As photos of critters fill farmers’ news feeds, a certified crop advisor shares which ones may cause the most problems this season
By Jackie Clark
Farmers and agronomists are using social media and virtual communication tools more frequently than ever due to advancing technology and, this year in particular, the physical distancing protocols put in place to protect against COVID-19. That technology has changed the game for pest scouting in Ontario fields and allowed us to stay on top of quickly evolving trends, certified crop advisor Patrick Lynch told Farms.com.
“The whole crop production diagnostics and remedies have changed drastically in the last three years,” he said. “The information is getting out to more people quicker.”
Lynch has been monitoring armyworm as they come up from the United States.
Armyworm has “been a little bit worse than average,” he said. “It’s not a real bad year … but there are hot spots.”
The moths of the species fly north into Ontario fields over a period of several weeks.
“Now we’re into the peak flights that came in, and it’ll dwindle out and we will continue to have some more hot spots probably in spring grain, maybe even into corn,” Lynch explained.
“Armyworm moths will be laying eggs and there will be feeding damage probably over a three- to four- week period. I believe that if you go into any wheat field that’s 40 to 50 acres, you can find armyworm,” he said. “Sometimes there’s a little bit of a panic because of the devastation that armyworm can do.”
That panic may lead growers to spray whole fields where it may not be necessary. Natural armyworm predators, like parasitic wasps, should also be active right now.
“We don’t have the technology yet but it’ll be coming quickly, where we’ll be able to use satellite imagery to (identify) where the hot spot is,” and precisely spray regions within a field, Lynch added.
There are a few other pests farmers should have their eyes on.
“Right now, we are recommending to growers to be very vigilant about leafhoppers,” Lynch said. The potato leafhopper typically arrives from the south in June.
“This year (leafhoppers) are at serious numbers earlier,” Lynch explained. “They will continue to be a pest probably until the first of August. The fields that are going to be most at risk are going to be new seeding alfalfa, established alfalfa under dry conditions, and all edible beans. I would expect most edible bean crops are going to need to control potato leafhopper.”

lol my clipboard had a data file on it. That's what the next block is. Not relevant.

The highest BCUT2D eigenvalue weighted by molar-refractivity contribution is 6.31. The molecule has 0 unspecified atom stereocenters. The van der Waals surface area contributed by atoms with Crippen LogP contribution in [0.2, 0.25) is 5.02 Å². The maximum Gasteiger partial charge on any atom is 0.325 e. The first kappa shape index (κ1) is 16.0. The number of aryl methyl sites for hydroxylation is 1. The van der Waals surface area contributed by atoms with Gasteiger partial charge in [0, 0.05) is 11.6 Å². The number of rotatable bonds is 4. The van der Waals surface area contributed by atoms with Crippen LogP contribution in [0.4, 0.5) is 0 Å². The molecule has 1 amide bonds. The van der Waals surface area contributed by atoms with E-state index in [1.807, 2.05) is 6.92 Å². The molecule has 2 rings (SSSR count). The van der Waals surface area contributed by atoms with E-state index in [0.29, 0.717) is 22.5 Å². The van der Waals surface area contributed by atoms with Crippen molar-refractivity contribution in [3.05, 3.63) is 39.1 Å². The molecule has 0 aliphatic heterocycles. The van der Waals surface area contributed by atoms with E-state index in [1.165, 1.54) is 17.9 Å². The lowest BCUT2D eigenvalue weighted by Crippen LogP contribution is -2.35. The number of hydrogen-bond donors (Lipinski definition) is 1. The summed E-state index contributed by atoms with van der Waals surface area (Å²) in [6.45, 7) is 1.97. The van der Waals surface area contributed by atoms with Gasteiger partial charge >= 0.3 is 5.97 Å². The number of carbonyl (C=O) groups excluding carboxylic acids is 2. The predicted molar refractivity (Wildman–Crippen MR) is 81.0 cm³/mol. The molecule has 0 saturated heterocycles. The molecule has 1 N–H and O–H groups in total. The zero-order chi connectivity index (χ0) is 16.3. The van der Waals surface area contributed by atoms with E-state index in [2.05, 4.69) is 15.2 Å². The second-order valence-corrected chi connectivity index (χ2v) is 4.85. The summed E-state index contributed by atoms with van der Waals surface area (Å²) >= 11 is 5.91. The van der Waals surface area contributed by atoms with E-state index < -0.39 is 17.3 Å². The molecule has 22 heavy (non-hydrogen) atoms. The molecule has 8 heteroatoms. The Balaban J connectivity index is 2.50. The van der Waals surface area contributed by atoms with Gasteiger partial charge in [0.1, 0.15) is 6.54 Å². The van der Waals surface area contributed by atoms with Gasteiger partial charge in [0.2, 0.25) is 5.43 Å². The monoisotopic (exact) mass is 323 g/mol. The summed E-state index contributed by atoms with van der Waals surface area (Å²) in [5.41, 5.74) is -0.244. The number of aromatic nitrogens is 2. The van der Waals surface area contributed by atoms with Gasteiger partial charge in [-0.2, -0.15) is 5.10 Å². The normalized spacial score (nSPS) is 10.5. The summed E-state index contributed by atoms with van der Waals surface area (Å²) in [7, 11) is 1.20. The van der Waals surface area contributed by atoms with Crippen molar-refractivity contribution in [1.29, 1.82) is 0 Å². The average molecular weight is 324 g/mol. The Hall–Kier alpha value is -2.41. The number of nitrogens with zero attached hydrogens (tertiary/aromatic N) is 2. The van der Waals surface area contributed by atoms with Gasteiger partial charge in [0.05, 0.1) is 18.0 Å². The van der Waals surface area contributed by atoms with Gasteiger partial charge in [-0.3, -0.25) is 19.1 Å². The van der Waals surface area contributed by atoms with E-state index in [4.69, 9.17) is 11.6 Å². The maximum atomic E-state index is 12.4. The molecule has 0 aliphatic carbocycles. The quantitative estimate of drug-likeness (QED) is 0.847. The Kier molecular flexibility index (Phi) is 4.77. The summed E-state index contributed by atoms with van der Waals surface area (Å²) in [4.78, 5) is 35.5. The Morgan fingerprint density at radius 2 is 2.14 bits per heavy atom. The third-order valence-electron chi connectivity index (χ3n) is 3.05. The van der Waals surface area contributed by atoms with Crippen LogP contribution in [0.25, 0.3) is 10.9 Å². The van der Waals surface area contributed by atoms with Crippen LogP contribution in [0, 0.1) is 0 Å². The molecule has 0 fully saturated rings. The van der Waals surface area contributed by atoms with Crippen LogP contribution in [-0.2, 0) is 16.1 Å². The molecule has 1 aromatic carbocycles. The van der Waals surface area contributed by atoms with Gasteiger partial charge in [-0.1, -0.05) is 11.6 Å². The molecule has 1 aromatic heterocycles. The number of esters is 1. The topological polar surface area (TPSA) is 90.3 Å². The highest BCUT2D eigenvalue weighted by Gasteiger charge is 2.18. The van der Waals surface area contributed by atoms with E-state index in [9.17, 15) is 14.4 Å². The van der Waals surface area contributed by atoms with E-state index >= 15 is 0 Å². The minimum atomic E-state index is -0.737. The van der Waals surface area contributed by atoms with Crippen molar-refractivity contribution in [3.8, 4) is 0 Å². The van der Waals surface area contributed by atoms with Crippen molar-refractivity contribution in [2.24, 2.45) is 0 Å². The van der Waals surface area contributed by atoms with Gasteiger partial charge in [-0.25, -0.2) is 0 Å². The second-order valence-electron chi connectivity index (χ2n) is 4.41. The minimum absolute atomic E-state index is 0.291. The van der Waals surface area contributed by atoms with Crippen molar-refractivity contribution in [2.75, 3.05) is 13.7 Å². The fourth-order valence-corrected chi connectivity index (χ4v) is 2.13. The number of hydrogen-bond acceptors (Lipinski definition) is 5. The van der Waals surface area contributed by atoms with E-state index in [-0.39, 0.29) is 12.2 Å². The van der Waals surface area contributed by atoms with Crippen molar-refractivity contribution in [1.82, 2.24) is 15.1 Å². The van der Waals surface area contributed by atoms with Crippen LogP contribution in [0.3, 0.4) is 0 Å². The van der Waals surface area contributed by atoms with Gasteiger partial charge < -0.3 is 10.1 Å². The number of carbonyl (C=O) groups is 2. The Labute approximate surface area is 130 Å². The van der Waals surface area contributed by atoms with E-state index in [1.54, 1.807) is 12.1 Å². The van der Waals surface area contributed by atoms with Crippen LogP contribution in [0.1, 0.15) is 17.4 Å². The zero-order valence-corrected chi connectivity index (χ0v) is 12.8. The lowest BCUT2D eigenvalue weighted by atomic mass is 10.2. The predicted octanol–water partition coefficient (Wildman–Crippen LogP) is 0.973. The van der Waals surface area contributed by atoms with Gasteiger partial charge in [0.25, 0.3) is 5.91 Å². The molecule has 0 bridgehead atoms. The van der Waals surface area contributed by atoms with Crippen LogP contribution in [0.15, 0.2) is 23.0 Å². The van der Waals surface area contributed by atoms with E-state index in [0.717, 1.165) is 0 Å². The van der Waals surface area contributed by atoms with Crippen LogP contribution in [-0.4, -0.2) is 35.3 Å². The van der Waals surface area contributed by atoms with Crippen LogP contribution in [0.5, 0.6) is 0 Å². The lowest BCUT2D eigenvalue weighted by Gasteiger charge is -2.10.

Cutting an alfalfa field may cause the pest to migrate to any adjacent edible bean fields, he added.
“Once they do severe damage on edible beans, it’s hard to” control them, Lynch added.
Though we had a cool start to the season, recent weather favours insects.
“In general, hot dry weather favours insects and cool wet weather favours diseases,” said Lynch. “This would suggest that everybody should be on the lookout for soybean aphids” around the first week of July.
“When you find them, watch them,” advised Lynch, and hope natural predators keep them below recommended thresholds.
Spider mites are another pest that pose an issue for growers each year.
“They’ll start around the edge of the soybean field,” Lynch explained. “If you can spot them and are vigilant … you can spray the edge of the field and then just count on the fact that they will not be bad enough in the rest of the field.”
A pest that remains a mystery is western bean cutworm.
“We don’t have a good handle on scouting techniques,” Lynch said. “I believe that the western bean cutworm has changed rather dramatically.”
Field scouts used to be able to monitor adults and then predict the timing of eggs hatching to spray a field for proper control.
“That’s all been thrown out the window … we don’t know what’s going on,” Lynch added. For now, growers and agronomists will have to continue to observe the pest to try to get a handle on new patterns.
Seedcorn maggot and wireworm appeared earlier in the season, and have been building year over year, Lynch added.
“We have no good control strategy,” he said. So producers should keep an eye out for next season.
“You’ve got to keep checking the fields or hiring a scout to do it, because we’ve seen a lot of different things already this year. Nothing to suggest that we won’t be seeing a lot more before the year is over,” Lynch said.
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